The use–mention distinction is a foundational concept of analytic philosophy, according to which it is necessary to make a distinction between using a word (or phrase) and mentioning it, and many philosophical works have been "vitiated by a failure to distinguish use and mention". The distinction is disputed by non-analytic philosophers.
- Use: cheese is derived from milk.
- Mention: "cheese" is derived from the Old English word "cyse".
The first sentence is a statement about the substance called "cheese"; it uses the word "cheese" to refer to that substance. The second is a statement about the word "cheese" as a signifier; it mentions the word without using it to refer to anything other than itself.
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In written language, mentioned words or phrases often appear between quotation marks ("Chicago" contains three vowels) or in italics (When I say honey, I mean the sweet stuff that bees make), and style authorities such as Strunk and White insist that mentioned words or phrases must always be made visually distinct in this manner. Used words or phrases (much more common than mentioned ones) do not bear any typographic distinction. In spoken language, or in absence of the use of stylistic cues such as quotation marks or italics in written language, the audience must identify mentioned words or phrases through semantic and pragmatic cues.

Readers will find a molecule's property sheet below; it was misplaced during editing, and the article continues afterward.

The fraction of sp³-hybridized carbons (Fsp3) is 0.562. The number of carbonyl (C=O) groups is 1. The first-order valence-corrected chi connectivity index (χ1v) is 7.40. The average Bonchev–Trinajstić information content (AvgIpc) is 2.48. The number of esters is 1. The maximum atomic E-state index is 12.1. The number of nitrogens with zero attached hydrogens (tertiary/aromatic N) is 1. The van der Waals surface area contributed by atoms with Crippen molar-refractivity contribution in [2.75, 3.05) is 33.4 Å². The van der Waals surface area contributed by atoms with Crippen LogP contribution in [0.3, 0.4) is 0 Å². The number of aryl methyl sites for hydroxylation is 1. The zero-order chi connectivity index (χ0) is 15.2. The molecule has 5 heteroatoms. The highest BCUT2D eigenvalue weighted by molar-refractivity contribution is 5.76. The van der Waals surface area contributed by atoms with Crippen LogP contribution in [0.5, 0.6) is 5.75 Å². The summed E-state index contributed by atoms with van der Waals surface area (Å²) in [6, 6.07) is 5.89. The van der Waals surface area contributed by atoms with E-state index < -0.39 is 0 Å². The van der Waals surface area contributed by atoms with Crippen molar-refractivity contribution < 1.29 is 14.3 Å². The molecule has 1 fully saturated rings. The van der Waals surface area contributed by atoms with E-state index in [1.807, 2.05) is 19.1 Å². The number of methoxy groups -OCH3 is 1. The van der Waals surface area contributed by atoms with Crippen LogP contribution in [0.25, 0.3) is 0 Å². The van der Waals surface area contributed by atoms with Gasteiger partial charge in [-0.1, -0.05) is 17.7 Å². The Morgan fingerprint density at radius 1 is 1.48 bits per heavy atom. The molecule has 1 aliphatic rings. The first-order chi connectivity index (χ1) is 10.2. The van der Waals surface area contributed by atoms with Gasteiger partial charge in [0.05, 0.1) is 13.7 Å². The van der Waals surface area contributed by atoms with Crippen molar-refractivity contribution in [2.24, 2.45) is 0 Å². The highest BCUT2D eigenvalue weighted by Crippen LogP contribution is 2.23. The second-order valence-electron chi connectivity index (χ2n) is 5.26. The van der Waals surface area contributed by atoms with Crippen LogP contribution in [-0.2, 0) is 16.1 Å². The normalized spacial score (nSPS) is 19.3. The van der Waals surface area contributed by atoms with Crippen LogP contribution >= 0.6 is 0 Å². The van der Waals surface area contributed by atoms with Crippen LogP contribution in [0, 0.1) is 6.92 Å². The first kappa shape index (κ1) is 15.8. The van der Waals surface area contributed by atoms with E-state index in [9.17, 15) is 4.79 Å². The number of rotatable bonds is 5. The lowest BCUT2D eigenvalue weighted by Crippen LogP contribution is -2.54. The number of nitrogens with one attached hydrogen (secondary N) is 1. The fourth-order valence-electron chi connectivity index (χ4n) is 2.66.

If quotation marks are used, it is sometimes the practice to distinguish between the quotation marks used for speech and those used for mentioned words, with double quotes in one place and single in the other: